Being able to see exactly what will happen in the case of an event, including everything that goes on across all variations is essential. That is understood and agreed.
BUT, that isn't how I want to build and think about the system.
Also note that I am not actually saying anything about how I am going to implement it, only that the way that I think about it should be scenario based, not conditional on event based.
The problem of conditional on event is that it fractures the logic, make maintenance harder and force you to think in unnatural ways.
If the only thing that is an issue with the scenario based approach is that you want to see everything that goes on for an event, that is very easily done.
How to test? You test each scenario in isolation.
Then you go to the business and ask them about more complex scenarios, what happen when a check bounce for a preferred member for the 10th time?
Something else that I think you should consider is that the output of this isn't the actual execution. It is the instruction to execute. And we can build a set of rules that manages that.
For example calling the cops and extending credits are invalid together.
(Totally Off Topic - I am using Google Chrome to write this comment and it is totally sweet...)
i guess i am getting hung up over the fact that i (as a simple developer) don't know how to ask the right questions
(if i did then why would i need a DSL, right?)
perhaps that is what i was missing... or maybe i still am :)
i was looking at this as something that the business user will use or create (in the spirit of crossing the great divide)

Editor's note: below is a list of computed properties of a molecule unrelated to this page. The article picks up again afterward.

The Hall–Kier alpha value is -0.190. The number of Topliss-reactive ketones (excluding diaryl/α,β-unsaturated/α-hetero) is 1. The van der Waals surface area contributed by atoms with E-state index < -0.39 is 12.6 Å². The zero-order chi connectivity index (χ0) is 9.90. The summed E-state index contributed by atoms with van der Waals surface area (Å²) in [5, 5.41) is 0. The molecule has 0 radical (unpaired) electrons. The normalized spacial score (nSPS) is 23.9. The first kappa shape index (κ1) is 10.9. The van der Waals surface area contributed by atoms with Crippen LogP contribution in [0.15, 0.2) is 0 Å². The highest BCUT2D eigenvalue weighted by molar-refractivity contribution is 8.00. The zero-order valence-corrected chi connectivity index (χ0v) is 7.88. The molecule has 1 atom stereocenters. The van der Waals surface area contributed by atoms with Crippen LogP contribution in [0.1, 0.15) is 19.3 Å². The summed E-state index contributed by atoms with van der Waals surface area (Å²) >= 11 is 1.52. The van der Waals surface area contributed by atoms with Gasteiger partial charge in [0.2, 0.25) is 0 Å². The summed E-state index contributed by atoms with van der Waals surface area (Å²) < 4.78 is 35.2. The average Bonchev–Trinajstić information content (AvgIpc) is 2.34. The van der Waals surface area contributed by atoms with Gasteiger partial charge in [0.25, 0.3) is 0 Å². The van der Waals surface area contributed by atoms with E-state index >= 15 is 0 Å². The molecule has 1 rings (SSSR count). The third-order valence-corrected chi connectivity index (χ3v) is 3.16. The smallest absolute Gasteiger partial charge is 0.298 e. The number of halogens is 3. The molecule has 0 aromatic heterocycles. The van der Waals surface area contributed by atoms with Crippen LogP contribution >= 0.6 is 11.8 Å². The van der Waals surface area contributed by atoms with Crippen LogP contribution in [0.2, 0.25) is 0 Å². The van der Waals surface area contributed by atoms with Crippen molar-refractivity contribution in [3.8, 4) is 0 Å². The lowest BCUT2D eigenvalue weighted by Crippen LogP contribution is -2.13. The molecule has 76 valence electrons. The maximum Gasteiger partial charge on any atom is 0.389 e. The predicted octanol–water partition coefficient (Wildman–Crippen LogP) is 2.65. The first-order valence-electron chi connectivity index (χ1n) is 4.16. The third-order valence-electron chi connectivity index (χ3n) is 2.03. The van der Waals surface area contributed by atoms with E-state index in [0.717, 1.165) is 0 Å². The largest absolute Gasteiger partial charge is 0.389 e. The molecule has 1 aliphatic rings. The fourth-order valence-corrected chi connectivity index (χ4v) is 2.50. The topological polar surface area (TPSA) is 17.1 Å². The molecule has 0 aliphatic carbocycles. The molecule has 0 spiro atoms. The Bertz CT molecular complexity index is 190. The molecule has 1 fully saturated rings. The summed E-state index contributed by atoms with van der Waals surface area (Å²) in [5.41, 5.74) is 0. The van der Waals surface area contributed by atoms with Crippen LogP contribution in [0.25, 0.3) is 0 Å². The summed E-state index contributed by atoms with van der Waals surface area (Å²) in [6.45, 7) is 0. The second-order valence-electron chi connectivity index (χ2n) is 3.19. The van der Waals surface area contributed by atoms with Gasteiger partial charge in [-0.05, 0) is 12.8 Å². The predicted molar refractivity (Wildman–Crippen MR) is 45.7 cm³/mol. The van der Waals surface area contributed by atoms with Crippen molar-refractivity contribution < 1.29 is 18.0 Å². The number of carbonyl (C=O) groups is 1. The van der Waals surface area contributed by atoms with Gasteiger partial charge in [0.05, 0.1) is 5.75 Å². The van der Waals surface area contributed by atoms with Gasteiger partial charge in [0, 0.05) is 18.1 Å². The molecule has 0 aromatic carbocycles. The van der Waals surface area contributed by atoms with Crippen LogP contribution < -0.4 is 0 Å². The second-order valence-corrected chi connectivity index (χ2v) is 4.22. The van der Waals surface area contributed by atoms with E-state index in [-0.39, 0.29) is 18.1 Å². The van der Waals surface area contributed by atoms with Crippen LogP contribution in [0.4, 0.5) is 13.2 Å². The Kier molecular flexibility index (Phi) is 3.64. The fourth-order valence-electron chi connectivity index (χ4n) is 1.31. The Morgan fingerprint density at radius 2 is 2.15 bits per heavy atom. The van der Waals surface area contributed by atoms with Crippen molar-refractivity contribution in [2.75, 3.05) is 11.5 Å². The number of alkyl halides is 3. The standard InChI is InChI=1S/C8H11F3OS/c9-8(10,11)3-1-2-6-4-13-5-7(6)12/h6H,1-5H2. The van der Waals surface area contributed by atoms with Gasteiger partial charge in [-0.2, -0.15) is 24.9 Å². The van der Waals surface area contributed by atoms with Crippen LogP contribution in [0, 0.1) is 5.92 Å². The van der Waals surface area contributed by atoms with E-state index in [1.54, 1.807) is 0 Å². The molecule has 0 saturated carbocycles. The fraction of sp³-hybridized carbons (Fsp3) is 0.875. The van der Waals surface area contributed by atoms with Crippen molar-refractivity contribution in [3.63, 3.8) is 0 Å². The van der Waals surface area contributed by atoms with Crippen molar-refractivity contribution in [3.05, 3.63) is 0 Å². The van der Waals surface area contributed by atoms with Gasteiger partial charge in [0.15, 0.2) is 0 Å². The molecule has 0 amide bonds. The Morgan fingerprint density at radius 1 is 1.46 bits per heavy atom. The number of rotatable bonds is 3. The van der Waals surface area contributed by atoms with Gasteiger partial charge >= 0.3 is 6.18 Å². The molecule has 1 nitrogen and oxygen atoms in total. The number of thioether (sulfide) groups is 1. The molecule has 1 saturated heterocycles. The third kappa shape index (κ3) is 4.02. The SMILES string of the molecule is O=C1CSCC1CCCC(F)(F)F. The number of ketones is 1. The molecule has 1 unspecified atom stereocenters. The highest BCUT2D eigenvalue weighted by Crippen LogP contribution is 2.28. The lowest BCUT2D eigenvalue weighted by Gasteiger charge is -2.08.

in other words... i was thinking that a business user would sit down and create a file called "preferred_customer.boo"
am i correct in this thinking or are you coming from the perspective that the business user will be using a UI to create these scenarios?
if we are talking about a file named "preferred_customer.boo" that is generated or created from a UI then i get it... 100%
a UI could totally handle the presentation and management of scenarios in such a way where the business user gets the "50,000 foot view"
an entire view of the scenario and events is not important to the system only to the business user
if we are talking about a business user generating this file then i think that my earlier post and Stefan's points hold more value since again the entire view is more important to the business user
Checked the stats, almost 8% of the visitors are using Chrome.
I don't have a UI in mind for that. That is not required.
But at any rate, if we had UI, it would be, at most, something like a syntax highlighted text box and a view of the relevant sections of related scenarios
Hey, I totally agree that this would be sweet if it works, and I also don't want to spend my life in linear condition evaluation mode if it can be helped. I'm only not quite as sure that the automatic merging of several rules is so easily manageable. If the user has to give hints, visualization tools are helpful but it still has to be done. This requires quite some abstraction and discipline.
If you ever build something like that for an actual system, tell us how it works out!